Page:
EXTRA! SO VERY EXTRA!

Sifting through Suicidal Thoughts

In and other uncomfortable topics, Depression and Mental Health, Encouragement, Uncategorized on April 3, 2014 at 3:20 am

First, I have to say that suicidal ideation is not a laughing matter. If you are having suicidal thoughts, please be kind to yourself and do not pressure yourself to do anything suddenly. You do, however, need to seek professional assistance. I am not a doctor or medical professional (they won’t even let me play one on TV). If you are in a crisis situation, you should go to a safe space and call 911. There are trained professionals available to talk at the National Suicide Prevention Lifeline at 1-800-273-8255 http://www.suicidepreventionlifeline.org

What I say below is not the result of science, and it is not an organized therapy plan. What I say below is simply a collection of anecdotes and thoughts.

I have experienced suicidal thoughts several times in my life. The sad thing is that people rarely talk about suicidal ideation, and focus instead on the aftermath of suicide itself: the loss, the sadness, the grief. Talking about suicidal thoughts is a particularly stripping, bleaching, burning, vulnerable experience. I know that former and potential future supervisors might read this; former students and parents of students; family members; friends. All of those people might read this.

But, some of those people are likely experiencing suicidal thoughts right now and have no idea where to turn or what to do. Thankfully, I have lived through all of my bouts with suicidal thoughts–and I anticipate being able to make it through any future bouts.

1. When I am in that PLACE, I feel lost and disoriented.

I always remind myself that I have been in this PLACE before. That’s what it is: an emotional and mental location. Just like any other location, I took a path to get to that PLACE and, maybe, retracing my steps will take me away from that location.

Can you go back the way you came? Can you look at each emotional road marker that got you there and realize that the opposite could be equally true? If you can do that, maybe you get away from that PLACE.

2. Often, I get to that PLACE because I am involved in a tough life problem and I cannot see a way to solve that problem. The more I cannot see a way to solve the problem, the large the problem seems, and the harder it seems to solve. Then, I begin to think that if I cannot solve this problem, my life and myself will be a disappointment.

And, the sad thing is that there are some people in the world who will focus on your failures, your weaknesses, and your disappointing moments more than your triumphs, your strengths, and your everyday average glories. Those people are assholes. For some reason, seeing you alive and striving for peace and balance really pisses them off.

Your life is not a scale in which you must outweigh each failure with two triumphs. I have no empirical proof, but life just does not work that way.

3. Sometimes, I get to that PLACE because the criticisms of others have soaked into me and become a constant inner banter of negative talk.

I find it odd that I never play the positive words of others on loop in my brain. I have to remind myself of the positive words that others have spoken to me. Perhaps that is because critical people are more likely to talk (far too much). Perhaps that is because I am wired to best remember negativity. A more likely answer is that I am giving space and power to people who do not deserve either in my life.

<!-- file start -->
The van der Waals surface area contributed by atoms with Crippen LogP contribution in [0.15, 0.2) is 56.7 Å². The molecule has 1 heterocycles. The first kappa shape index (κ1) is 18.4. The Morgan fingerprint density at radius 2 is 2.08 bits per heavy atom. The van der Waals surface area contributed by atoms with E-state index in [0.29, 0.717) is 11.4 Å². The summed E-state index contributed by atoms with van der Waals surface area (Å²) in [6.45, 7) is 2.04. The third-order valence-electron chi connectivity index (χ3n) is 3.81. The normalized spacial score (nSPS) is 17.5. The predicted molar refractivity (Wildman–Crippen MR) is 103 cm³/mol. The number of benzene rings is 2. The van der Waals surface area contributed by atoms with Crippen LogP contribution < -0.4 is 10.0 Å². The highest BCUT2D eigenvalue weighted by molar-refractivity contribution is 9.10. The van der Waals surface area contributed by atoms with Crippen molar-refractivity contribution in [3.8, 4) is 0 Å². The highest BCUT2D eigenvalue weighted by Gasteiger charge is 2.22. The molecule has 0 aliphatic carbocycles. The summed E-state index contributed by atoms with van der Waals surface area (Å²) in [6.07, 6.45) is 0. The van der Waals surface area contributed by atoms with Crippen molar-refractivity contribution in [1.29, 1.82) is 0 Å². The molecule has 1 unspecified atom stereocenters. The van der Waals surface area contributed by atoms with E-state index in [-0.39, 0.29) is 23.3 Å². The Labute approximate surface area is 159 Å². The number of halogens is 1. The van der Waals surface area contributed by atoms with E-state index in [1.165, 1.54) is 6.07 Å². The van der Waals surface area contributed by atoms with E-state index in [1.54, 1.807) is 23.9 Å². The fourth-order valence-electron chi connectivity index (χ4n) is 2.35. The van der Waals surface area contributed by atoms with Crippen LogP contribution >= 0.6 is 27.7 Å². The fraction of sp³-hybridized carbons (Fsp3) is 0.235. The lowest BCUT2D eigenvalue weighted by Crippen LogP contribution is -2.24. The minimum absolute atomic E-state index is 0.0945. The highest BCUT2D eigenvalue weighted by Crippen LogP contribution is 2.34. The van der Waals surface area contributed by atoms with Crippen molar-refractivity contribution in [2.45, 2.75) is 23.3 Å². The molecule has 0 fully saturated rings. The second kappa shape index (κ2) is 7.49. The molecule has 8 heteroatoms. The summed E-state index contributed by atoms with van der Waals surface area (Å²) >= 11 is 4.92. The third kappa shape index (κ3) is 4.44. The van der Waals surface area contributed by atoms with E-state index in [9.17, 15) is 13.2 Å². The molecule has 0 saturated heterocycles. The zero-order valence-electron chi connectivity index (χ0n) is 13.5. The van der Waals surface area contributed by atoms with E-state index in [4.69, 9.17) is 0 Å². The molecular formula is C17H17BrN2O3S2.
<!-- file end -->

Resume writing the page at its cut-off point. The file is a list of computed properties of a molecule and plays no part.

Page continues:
Begin to exercise power in your life by resolving to live tomorrow with the purpose of pushing those people into a menial and small place in your life.

4. While I am in that PLACE, I feel silenced and ostracized.

I have to remind myself that there are people who will truly listen and empathize.

When I was in law school, I was a part of an amazing therapy group. Obviously, group therapy means that everyone comes with the expectation of having to listen and empathize and share and feel. But, these people showed me that there are people who want to help and listen and feel and share. But, I have to make the effort to share and be open.

I urge you to reach out. Your hurts are just as serious and critical as knife wounds. Hearing another voice or seeing another face may help you to contextualize what you are feeling. You may not, through one conversation or meeting or call, find a solution to what is hurting you. But, you may recover a spark of hope that can get you through the next minute; the next hour; the next 2 hours; and, on until tomorrow.

Remember, there are assholes out in the world. Please don’t be swayed by the thoughtless words of some jerk. Keep pushing until you find a safe person to talk to. You are not alone. Maybe I have not been exactly where you are, but I have been somewhere similar.

5. I often get to that PLACE because my mind is racing and attempting to tackle the challenges of other days, weeks, and months.

Take it moment by moment. You don’t need to solve the entire problem right now. Focus on solving the next minute right now. This may sound discouraging, but each minute presents its own small challenge(s) that you can overcome.

When I am in that PLACE, looking ahead to the future is not usually helpful because of how powerless I feel and how unlikely a bright future seems.

6. Try to be powerful–even in small ways. Dialing that hotline number is a way to be powerful. Making a doctor’s appointment is a way to be powerful. Being insistent about getting help is a way to be powerful. Getting up to go sit at Starbuck’s so you can be around other people is a way to be powerful.

I made it, and I am in no way remarkable. You can make it, too. Your life is worth living. Please leave that PLACE.

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